Offspring might receive a direct inheritance from either parents — meaning the nth-gene from parent A or parent B becomes the nth-gene in the offspring. There is a pseudo-random chance that instead of choosing the nth-gene the offspring will receive adjacent genes n+1,n+2…,n-1,n-2… (always within the same trait). As you move further away, there is a lesser probability. So a small chance of receiving the gene from n+1, and even smaller chance of receiving the gene from n+2.


Genes can be grouped into pairs when listing them in ascending order. So in binary the first pairs are: (00000,00001),(00010,00011),(00100,00101)… or in kai-notation, Base58: (1,2),(3,4),(5,6) …

There is a very small pseudo-random chance that when these pairs align in the parents, the offspring will receive a mutation which is a bitwise rotation of the second pair.

  • Binary– (00000,00001) mutates 00001 into 10000
  • Base58– (1,2) mutates 2 into h

Here we can see that the eye color genes pumpkin (h/10000) and limegreen (i/10001) have mutated into babypuke (q/11000)

Gen0 and new gene mutations

New genes first occur in Generation 0 kitties. These are the kitties released by the CryptoKitties developers every 15 minutes.

New genes generated by Gen0 kitties only occur in what can be considered Tier 1 in the sequence of genes, representing 00000–01111 (1-g). These are genes that cannot be mutated into via a bitwise rotation. The next tier consists of all the genes which can be obtained from Tier 1 mutations, and so on:

  • Tier 1–00000–01111 (1-g)
  • Tier 2–10000–10111 (h-p)
  • Tier 3–11000–11011 (q-t)
  • Tier 4–11100, 11101 (u,v)
  • Tier 5–11110 (w)

It’s impossible for a mutation to reach the value 11111 (x) so either genes cannot attain this value, or this is reserved for the developers to use as easter-eggs.

Domain map of all genes

Most likely not up-to-date

Given what we know, it’s possible to map all of the potential traits and mutations as I’ve done in the above spreadsheet.

You can see how once sequential gene pairs appear, the breeding community quickly generates the mutations through the different tiers.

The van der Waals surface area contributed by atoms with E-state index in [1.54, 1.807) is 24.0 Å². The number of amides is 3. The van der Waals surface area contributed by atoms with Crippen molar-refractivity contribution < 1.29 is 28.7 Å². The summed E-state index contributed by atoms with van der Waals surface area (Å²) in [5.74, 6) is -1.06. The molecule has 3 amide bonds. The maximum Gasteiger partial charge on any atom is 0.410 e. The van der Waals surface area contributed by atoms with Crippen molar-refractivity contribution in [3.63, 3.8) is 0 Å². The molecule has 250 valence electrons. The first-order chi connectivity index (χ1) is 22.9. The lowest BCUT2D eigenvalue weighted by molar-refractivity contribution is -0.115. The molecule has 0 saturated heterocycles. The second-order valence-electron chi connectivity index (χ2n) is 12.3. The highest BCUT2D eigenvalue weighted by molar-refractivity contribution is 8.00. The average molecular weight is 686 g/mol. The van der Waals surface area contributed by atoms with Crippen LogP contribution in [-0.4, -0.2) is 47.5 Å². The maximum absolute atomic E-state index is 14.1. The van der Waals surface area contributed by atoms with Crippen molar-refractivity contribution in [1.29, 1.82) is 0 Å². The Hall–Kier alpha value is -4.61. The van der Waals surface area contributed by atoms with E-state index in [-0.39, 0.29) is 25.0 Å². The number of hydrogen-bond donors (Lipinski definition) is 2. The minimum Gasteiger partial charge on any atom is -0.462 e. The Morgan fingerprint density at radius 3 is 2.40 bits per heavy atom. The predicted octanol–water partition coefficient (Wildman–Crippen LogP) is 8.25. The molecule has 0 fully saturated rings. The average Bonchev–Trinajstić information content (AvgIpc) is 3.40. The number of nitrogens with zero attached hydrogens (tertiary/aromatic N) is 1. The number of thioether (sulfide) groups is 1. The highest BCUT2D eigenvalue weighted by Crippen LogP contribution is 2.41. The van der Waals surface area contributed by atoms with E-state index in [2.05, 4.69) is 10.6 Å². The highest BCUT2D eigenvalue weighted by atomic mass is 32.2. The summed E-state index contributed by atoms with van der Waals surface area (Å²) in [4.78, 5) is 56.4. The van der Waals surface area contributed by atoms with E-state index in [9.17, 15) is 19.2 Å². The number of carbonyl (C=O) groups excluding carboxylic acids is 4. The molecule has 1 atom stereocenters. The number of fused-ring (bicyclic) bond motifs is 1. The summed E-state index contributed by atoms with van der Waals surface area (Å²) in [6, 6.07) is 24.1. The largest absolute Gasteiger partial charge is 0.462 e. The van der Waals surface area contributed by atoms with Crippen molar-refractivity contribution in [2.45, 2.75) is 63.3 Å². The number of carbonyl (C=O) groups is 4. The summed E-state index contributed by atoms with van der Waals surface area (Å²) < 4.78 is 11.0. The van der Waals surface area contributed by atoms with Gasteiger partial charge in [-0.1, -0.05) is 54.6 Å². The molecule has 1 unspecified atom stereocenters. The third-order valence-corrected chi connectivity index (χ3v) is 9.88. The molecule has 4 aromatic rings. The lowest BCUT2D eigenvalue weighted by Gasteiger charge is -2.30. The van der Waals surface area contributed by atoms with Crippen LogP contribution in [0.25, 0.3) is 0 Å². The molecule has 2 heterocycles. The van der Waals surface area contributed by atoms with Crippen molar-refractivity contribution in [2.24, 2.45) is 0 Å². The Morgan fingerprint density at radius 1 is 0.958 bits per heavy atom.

For instance–

  • When the icy (4) appeared as a secondary color trait (color_2) it was quickly bred with a peach (3) to produce flamingo (i)
  • Soon after, someone bred a flamingo (i) with a daffodil (h) to produce seafoam (q)
  • Now the progression is stalled until color_2 (6) is released in a Gen0 kitty, which can be bred with granitegrey (5) to produce color_2 (j) which can be bred with bloodred (k) to produce color_2 (r) — which finally, can be bred with seafoam (q) to produce the next tier mutation, color_2 (u)

Breeding probabilities

Here is a quick sketch of the relative odds of getting a specific gene from the parents

  • 75% — either dominant gene from parent A or B
  • 18.75% (75/4) — chance of getting either 1st recessive from A or B
  • 4.69% (75/4²) — chance of getting either 2nd recessive from A or B
  • 0.02% (1/4³) — chance of getting either 3rd recessive from A or B
  • 14.06% — chance of getting a mutation given A & B contain the right gene pairs in the dominant position. (Up to 25% if both parents contain the same genes in all their recessive slots)

So if you were after a specific gene from a specific parent, you’d need to divide that by 2 — so it’s a 9.38% chance you’d get a 1st recessive from parent A.

(Thanks to again AppXMatthew for these calculations & Alan/Falcon for clarifications.)

For a clear explanation on how to calculate probabilities, see:

My CryptoKitties donation address

If you’ve benefitted from this work at all, please consider sending a few of your spare kitties to the following address: